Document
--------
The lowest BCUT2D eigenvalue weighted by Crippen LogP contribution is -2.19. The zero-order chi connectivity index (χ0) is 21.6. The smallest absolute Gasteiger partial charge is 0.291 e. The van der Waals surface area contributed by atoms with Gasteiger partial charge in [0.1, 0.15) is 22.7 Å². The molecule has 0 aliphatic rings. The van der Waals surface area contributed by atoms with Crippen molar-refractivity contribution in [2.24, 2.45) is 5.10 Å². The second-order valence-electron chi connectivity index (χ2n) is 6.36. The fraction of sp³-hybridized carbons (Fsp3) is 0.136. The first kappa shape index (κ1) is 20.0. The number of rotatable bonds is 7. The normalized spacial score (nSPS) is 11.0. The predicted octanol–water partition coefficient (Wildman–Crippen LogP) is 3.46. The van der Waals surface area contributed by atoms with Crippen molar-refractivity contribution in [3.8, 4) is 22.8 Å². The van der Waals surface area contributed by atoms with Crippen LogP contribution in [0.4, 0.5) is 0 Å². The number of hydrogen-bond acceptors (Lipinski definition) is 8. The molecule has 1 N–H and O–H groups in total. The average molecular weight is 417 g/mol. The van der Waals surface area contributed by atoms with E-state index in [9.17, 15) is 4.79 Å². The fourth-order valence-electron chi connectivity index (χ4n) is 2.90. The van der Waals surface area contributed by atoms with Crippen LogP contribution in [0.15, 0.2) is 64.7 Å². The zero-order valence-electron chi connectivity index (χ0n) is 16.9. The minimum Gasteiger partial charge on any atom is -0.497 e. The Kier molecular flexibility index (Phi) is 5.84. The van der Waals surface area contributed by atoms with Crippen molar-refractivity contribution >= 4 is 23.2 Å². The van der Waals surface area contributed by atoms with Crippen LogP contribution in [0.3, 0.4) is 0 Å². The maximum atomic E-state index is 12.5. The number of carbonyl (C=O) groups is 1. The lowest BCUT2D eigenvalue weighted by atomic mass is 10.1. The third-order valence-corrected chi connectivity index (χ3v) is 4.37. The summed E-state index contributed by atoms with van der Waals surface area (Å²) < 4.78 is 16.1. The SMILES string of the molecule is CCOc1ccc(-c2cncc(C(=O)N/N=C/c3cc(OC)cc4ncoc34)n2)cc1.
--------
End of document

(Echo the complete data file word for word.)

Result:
The lowest BCUT2D eigenvalue weighted by Crippen LogP contribution is -2.19. The zero-order chi connectivity index (χ0) is 21.6. The smallest absolute Gasteiger partial charge is 0.291 e. The van der Waals surface area contributed by atoms with Gasteiger partial charge in [0.1, 0.15) is 22.7 Å². The molecule has 0 aliphatic rings. The van der Waals surface area contributed by atoms with Crippen molar-refractivity contribution in [2.24, 2.45) is 5.10 Å². The second-order valence-electron chi connectivity index (χ2n) is 6.36. The fraction of sp³-hybridized carbons (Fsp3) is 0.136. The first kappa shape index (κ1) is 20.0. The number of rotatable bonds is 7. The normalized spacial score (nSPS) is 11.0. The predicted octanol–water partition coefficient (Wildman–Crippen LogP) is 3.46. The van der Waals surface area contributed by atoms with Crippen molar-refractivity contribution in [3.8, 4) is 22.8 Å². The van der Waals surface area contributed by atoms with Crippen LogP contribution in [0.4, 0.5) is 0 Å². The number of hydrogen-bond acceptors (Lipinski definition) is 8. The molecule has 1 N–H and O–H groups in total. The average molecular weight is 417 g/mol. The van der Waals surface area contributed by atoms with E-state index in [9.17, 15) is 4.79 Å². The fourth-order valence-electron chi connectivity index (χ4n) is 2.90. The van der Waals surface area contributed by atoms with Crippen LogP contribution in [0.15, 0.2) is 64.7 Å². The zero-order valence-electron chi connectivity index (χ0n) is 16.9. The minimum Gasteiger partial charge on any atom is -0.497 e. The Kier molecular flexibility index (Phi) is 5.84. The van der Waals surface area contributed by atoms with Crippen molar-refractivity contribution >= 4 is 23.2 Å². The van der Waals surface area contributed by atoms with Crippen LogP contribution in [0.3, 0.4) is 0 Å². The maximum atomic E-state index is 12.5. The number of carbonyl (C=O) groups is 1. The lowest BCUT2D eigenvalue weighted by atomic mass is 10.1. The third-order valence-corrected chi connectivity index (χ3v) is 4.37. The summed E-state index contributed by atoms with van der Waals surface area (Å²) < 4.78 is 16.1. The SMILES string of the molecule is CCOc1ccc(-c2cncc(C(=O)N/N=C/c3cc(OC)cc4ncoc34)n2)cc1.